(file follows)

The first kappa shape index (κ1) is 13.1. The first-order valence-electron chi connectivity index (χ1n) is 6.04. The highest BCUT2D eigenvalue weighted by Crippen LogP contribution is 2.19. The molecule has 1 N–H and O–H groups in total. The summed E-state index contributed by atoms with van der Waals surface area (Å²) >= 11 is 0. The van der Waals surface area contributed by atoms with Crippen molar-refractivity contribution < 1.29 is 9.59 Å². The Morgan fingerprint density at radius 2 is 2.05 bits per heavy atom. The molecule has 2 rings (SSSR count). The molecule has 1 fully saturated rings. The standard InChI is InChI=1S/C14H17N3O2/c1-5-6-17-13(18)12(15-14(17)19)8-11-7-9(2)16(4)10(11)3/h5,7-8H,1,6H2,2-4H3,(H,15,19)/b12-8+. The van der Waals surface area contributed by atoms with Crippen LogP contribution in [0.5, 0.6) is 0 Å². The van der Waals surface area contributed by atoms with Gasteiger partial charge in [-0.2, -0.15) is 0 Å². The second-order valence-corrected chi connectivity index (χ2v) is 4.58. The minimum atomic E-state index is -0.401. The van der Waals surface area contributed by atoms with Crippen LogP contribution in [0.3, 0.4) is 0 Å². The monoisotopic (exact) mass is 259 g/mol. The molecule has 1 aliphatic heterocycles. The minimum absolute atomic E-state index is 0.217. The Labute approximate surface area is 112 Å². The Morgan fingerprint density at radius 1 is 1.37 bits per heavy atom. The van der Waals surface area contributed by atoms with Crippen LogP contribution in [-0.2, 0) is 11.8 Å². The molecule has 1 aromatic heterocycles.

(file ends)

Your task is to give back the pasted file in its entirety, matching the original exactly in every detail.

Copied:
The first kappa shape index (κ1) is 13.1. The first-order valence-electron chi connectivity index (χ1n) is 6.04. The highest BCUT2D eigenvalue weighted by Crippen LogP contribution is 2.19. The molecule has 1 N–H and O–H groups in total. The summed E-state index contributed by atoms with van der Waals surface area (Å²) >= 11 is 0. The van der Waals surface area contributed by atoms with Crippen molar-refractivity contribution < 1.29 is 9.59 Å². The Morgan fingerprint density at radius 2 is 2.05 bits per heavy atom. The molecule has 2 rings (SSSR count). The molecule has 1 fully saturated rings. The standard InChI is InChI=1S/C14H17N3O2/c1-5-6-17-13(18)12(15-14(17)19)8-11-7-9(2)16(4)10(11)3/h5,7-8H,1,6H2,2-4H3,(H,15,19)/b12-8+. The van der Waals surface area contributed by atoms with Crippen LogP contribution in [0.5, 0.6) is 0 Å². The van der Waals surface area contributed by atoms with Gasteiger partial charge in [-0.2, -0.15) is 0 Å². The second-order valence-corrected chi connectivity index (χ2v) is 4.58. The minimum atomic E-state index is -0.401. The van der Waals surface area contributed by atoms with Crippen LogP contribution in [0.3, 0.4) is 0 Å². The monoisotopic (exact) mass is 259 g/mol. The molecule has 1 aliphatic heterocycles. The minimum absolute atomic E-state index is 0.217. The Labute approximate surface area is 112 Å². The Morgan fingerprint density at radius 1 is 1.37 bits per heavy atom. The van der Waals surface area contributed by atoms with Crippen LogP contribution in [-0.2, 0) is 11.8 Å². The molecule has 1 aromatic heterocycles.